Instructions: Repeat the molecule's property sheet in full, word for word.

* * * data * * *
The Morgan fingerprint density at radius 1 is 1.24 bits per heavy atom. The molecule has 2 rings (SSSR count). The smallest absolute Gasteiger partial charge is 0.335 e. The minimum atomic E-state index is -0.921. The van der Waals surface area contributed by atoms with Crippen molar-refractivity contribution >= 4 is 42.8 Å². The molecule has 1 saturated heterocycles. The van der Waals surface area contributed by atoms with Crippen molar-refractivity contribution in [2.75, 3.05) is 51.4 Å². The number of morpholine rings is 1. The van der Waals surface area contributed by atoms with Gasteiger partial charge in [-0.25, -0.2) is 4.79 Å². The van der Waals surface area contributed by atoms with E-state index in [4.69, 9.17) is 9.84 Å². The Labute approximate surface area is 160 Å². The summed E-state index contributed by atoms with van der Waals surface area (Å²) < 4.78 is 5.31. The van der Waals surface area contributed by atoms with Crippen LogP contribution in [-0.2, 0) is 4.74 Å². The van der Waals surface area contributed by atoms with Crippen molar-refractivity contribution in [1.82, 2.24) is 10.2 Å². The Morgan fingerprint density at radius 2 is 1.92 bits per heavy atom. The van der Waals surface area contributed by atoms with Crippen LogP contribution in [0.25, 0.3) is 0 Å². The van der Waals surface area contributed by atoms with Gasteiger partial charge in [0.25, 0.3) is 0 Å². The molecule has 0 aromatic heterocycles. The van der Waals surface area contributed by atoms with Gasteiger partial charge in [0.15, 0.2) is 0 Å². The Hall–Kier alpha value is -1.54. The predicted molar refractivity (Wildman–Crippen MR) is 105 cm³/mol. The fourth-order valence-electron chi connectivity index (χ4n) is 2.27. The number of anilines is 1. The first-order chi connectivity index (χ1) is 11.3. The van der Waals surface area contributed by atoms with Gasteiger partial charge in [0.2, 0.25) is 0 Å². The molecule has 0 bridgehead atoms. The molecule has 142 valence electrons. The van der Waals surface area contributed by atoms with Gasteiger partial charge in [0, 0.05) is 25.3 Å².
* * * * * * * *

The Morgan fingerprint density at radius 1 is 1.24 bits per heavy atom. The molecule has 2 rings (SSSR count). The smallest absolute Gasteiger partial charge is 0.335 e. The minimum atomic E-state index is -0.921. The van der Waals surface area contributed by atoms with Crippen molar-refractivity contribution >= 4 is 42.8 Å². The molecule has 1 saturated heterocycles. The van der Waals surface area contributed by atoms with Crippen molar-refractivity contribution in [2.75, 3.05) is 51.4 Å². The number of morpholine rings is 1. The van der Waals surface area contributed by atoms with Gasteiger partial charge in [-0.25, -0.2) is 4.79 Å². The van der Waals surface area contributed by atoms with E-state index in [4.69, 9.17) is 9.84 Å². The Labute approximate surface area is 160 Å². The summed E-state index contributed by atoms with van der Waals surface area (Å²) < 4.78 is 5.31. The van der Waals surface area contributed by atoms with Crippen LogP contribution in [-0.2, 0) is 4.74 Å². The van der Waals surface area contributed by atoms with Crippen molar-refractivity contribution in [1.82, 2.24) is 10.2 Å². The Morgan fingerprint density at radius 2 is 1.92 bits per heavy atom. The van der Waals surface area contributed by atoms with Crippen LogP contribution in [0.25, 0.3) is 0 Å². The van der Waals surface area contributed by atoms with Gasteiger partial charge in [0.25, 0.3) is 0 Å². The molecule has 0 aromatic heterocycles. The van der Waals surface area contributed by atoms with Gasteiger partial charge in [0.15, 0.2) is 0 Å². The Hall–Kier alpha value is -1.54. The predicted molar refractivity (Wildman–Crippen MR) is 105 cm³/mol. The fourth-order valence-electron chi connectivity index (χ4n) is 2.27. The number of anilines is 1. The first-order chi connectivity index (χ1) is 11.3. The van der Waals surface area contributed by atoms with Gasteiger partial charge in [0.2, 0.25) is 0 Å². The molecule has 0 bridgehead atoms. The molecule has 142 valence electrons. The van der Waals surface area contributed by atoms with Gasteiger partial charge in [0, 0.05) is 25.3 Å².